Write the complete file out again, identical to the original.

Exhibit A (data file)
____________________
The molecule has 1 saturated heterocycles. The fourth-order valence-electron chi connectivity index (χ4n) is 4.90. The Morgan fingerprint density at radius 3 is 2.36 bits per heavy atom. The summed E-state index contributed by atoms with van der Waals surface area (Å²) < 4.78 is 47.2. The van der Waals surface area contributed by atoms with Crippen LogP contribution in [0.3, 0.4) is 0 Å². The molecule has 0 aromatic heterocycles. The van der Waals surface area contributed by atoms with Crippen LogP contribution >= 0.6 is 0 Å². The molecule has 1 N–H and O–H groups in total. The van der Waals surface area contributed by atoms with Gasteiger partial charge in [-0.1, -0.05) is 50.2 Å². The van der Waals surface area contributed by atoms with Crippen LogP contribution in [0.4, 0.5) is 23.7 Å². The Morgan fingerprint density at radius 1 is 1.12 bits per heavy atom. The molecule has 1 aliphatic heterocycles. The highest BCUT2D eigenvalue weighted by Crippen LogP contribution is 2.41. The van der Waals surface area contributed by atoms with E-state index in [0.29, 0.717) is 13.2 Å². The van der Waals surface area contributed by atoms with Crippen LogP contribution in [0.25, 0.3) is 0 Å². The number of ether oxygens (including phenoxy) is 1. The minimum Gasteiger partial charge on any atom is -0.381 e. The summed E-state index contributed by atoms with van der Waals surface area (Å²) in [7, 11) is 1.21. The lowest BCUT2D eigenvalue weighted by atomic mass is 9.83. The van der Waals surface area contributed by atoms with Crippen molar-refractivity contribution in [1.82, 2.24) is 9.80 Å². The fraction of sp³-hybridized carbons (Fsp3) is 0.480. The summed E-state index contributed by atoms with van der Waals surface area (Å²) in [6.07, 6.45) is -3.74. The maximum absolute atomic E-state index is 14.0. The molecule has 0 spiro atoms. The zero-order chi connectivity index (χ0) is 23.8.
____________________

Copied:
The molecule has 1 saturated heterocycles. The fourth-order valence-electron chi connectivity index (χ4n) is 4.90. The Morgan fingerprint density at radius 3 is 2.36 bits per heavy atom. The summed E-state index contributed by atoms with van der Waals surface area (Å²) < 4.78 is 47.2. The van der Waals surface area contributed by atoms with Crippen LogP contribution in [0.3, 0.4) is 0 Å². The molecule has 0 aromatic heterocycles. The van der Waals surface area contributed by atoms with Crippen LogP contribution >= 0.6 is 0 Å². The molecule has 1 N–H and O–H groups in total. The van der Waals surface area contributed by atoms with Gasteiger partial charge in [-0.1, -0.05) is 50.2 Å². The van der Waals surface area contributed by atoms with Crippen LogP contribution in [0.4, 0.5) is 23.7 Å². The Morgan fingerprint density at radius 1 is 1.12 bits per heavy atom. The molecule has 1 aliphatic heterocycles. The highest BCUT2D eigenvalue weighted by Crippen LogP contribution is 2.41. The van der Waals surface area contributed by atoms with E-state index in [0.29, 0.717) is 13.2 Å². The van der Waals surface area contributed by atoms with Crippen LogP contribution in [0.25, 0.3) is 0 Å². The number of ether oxygens (including phenoxy) is 1. The minimum Gasteiger partial charge on any atom is -0.381 e. The summed E-state index contributed by atoms with van der Waals surface area (Å²) in [7, 11) is 1.21. The lowest BCUT2D eigenvalue weighted by atomic mass is 9.83. The van der Waals surface area contributed by atoms with Crippen molar-refractivity contribution in [1.82, 2.24) is 9.80 Å². The fraction of sp³-hybridized carbons (Fsp3) is 0.480. The summed E-state index contributed by atoms with van der Waals surface area (Å²) in [6.07, 6.45) is -3.74. The maximum absolute atomic E-state index is 14.0. The molecule has 0 spiro atoms. The zero-order chi connectivity index (χ0) is 23.8.